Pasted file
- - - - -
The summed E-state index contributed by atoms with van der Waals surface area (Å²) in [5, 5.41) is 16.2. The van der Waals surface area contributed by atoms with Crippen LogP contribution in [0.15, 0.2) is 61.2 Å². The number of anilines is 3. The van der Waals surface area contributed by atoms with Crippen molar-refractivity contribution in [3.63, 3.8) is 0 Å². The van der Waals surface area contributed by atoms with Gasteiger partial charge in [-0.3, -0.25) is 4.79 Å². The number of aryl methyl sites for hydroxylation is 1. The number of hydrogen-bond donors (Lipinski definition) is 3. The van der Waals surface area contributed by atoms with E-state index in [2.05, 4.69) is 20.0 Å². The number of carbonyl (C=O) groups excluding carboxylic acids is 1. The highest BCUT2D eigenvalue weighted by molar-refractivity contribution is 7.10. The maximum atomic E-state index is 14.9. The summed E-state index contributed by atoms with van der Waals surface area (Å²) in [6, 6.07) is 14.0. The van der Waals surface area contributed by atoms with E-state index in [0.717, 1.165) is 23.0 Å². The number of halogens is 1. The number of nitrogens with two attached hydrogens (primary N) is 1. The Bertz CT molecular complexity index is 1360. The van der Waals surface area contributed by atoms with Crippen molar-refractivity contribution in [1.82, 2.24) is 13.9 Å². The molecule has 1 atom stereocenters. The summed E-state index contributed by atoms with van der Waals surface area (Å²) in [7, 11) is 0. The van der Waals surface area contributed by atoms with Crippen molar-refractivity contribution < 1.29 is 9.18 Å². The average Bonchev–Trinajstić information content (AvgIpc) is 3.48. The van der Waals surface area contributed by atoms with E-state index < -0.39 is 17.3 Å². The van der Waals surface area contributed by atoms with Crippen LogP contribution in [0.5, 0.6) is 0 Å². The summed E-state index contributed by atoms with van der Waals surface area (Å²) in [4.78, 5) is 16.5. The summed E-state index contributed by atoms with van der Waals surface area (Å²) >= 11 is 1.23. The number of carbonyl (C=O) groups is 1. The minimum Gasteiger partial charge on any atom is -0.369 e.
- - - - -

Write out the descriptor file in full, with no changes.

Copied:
The summed E-state index contributed by atoms with van der Waals surface area (Å²) in [5, 5.41) is 16.2. The van der Waals surface area contributed by atoms with Crippen LogP contribution in [0.15, 0.2) is 61.2 Å². The number of anilines is 3. The van der Waals surface area contributed by atoms with Crippen molar-refractivity contribution in [3.63, 3.8) is 0 Å². The van der Waals surface area contributed by atoms with Gasteiger partial charge in [-0.3, -0.25) is 4.79 Å². The number of aryl methyl sites for hydroxylation is 1. The number of hydrogen-bond donors (Lipinski definition) is 3. The van der Waals surface area contributed by atoms with E-state index in [2.05, 4.69) is 20.0 Å². The number of carbonyl (C=O) groups excluding carboxylic acids is 1. The highest BCUT2D eigenvalue weighted by molar-refractivity contribution is 7.10. The maximum atomic E-state index is 14.9. The summed E-state index contributed by atoms with van der Waals surface area (Å²) in [6, 6.07) is 14.0. The van der Waals surface area contributed by atoms with E-state index in [0.717, 1.165) is 23.0 Å². The number of halogens is 1. The number of nitrogens with two attached hydrogens (primary N) is 1. The Bertz CT molecular complexity index is 1360. The van der Waals surface area contributed by atoms with Crippen molar-refractivity contribution in [1.82, 2.24) is 13.9 Å². The molecule has 1 atom stereocenters. The summed E-state index contributed by atoms with van der Waals surface area (Å²) in [7, 11) is 0. The van der Waals surface area contributed by atoms with Crippen molar-refractivity contribution < 1.29 is 9.18 Å². The average Bonchev–Trinajstić information content (AvgIpc) is 3.48. The van der Waals surface area contributed by atoms with E-state index < -0.39 is 17.3 Å². The van der Waals surface area contributed by atoms with Crippen LogP contribution in [0.5, 0.6) is 0 Å². The summed E-state index contributed by atoms with van der Waals surface area (Å²) in [4.78, 5) is 16.5. The summed E-state index contributed by atoms with van der Waals surface area (Å²) >= 11 is 1.23. The number of carbonyl (C=O) groups is 1. The minimum Gasteiger partial charge on any atom is -0.369 e.